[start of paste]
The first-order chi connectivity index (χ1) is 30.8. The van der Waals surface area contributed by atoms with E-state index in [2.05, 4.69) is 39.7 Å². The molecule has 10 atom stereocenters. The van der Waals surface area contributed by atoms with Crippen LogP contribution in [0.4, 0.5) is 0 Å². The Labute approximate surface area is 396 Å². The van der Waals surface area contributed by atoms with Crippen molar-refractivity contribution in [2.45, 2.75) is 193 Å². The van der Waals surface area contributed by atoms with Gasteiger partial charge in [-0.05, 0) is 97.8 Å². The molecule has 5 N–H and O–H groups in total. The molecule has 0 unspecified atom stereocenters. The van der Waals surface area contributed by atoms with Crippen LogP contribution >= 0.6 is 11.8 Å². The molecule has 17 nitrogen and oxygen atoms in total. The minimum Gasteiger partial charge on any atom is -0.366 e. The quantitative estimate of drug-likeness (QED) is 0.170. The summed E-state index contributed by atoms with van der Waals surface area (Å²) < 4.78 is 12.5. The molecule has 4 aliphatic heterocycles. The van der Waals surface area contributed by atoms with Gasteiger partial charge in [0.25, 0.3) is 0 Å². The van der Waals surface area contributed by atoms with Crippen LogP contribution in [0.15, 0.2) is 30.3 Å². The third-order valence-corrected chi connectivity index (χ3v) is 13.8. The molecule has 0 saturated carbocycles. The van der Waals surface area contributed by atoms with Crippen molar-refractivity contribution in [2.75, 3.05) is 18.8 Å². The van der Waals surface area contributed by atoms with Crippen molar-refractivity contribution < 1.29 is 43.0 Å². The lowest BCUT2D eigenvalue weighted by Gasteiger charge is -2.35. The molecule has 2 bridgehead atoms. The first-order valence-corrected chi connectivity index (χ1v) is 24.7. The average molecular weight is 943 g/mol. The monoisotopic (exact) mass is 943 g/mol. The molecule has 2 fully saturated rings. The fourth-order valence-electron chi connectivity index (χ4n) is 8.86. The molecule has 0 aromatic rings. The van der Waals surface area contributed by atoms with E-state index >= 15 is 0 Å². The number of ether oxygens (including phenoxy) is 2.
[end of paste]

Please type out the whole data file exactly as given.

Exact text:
The first-order chi connectivity index (χ1) is 30.8. The van der Waals surface area contributed by atoms with E-state index in [2.05, 4.69) is 39.7 Å². The molecule has 10 atom stereocenters. The van der Waals surface area contributed by atoms with Crippen LogP contribution in [0.4, 0.5) is 0 Å². The Labute approximate surface area is 396 Å². The van der Waals surface area contributed by atoms with Crippen molar-refractivity contribution in [2.45, 2.75) is 193 Å². The van der Waals surface area contributed by atoms with Gasteiger partial charge in [-0.05, 0) is 97.8 Å². The molecule has 5 N–H and O–H groups in total. The molecule has 0 unspecified atom stereocenters. The van der Waals surface area contributed by atoms with Crippen LogP contribution >= 0.6 is 11.8 Å². The molecule has 17 nitrogen and oxygen atoms in total. The minimum Gasteiger partial charge on any atom is -0.366 e. The quantitative estimate of drug-likeness (QED) is 0.170. The summed E-state index contributed by atoms with van der Waals surface area (Å²) < 4.78 is 12.5. The molecule has 4 aliphatic heterocycles. The van der Waals surface area contributed by atoms with Gasteiger partial charge in [0.25, 0.3) is 0 Å². The van der Waals surface area contributed by atoms with Crippen LogP contribution in [0.15, 0.2) is 30.3 Å². The third-order valence-corrected chi connectivity index (χ3v) is 13.8. The molecule has 0 saturated carbocycles. The van der Waals surface area contributed by atoms with Crippen molar-refractivity contribution in [2.75, 3.05) is 18.8 Å². The van der Waals surface area contributed by atoms with Crippen molar-refractivity contribution < 1.29 is 43.0 Å². The lowest BCUT2D eigenvalue weighted by Gasteiger charge is -2.35. The molecule has 2 bridgehead atoms. The first-order valence-corrected chi connectivity index (χ1v) is 24.7. The average molecular weight is 943 g/mol. The monoisotopic (exact) mass is 943 g/mol. The molecule has 2 fully saturated rings. The fourth-order valence-electron chi connectivity index (χ4n) is 8.86. The molecule has 0 aromatic rings. The van der Waals surface area contributed by atoms with E-state index >= 15 is 0 Å². The number of ether oxygens (including phenoxy) is 2.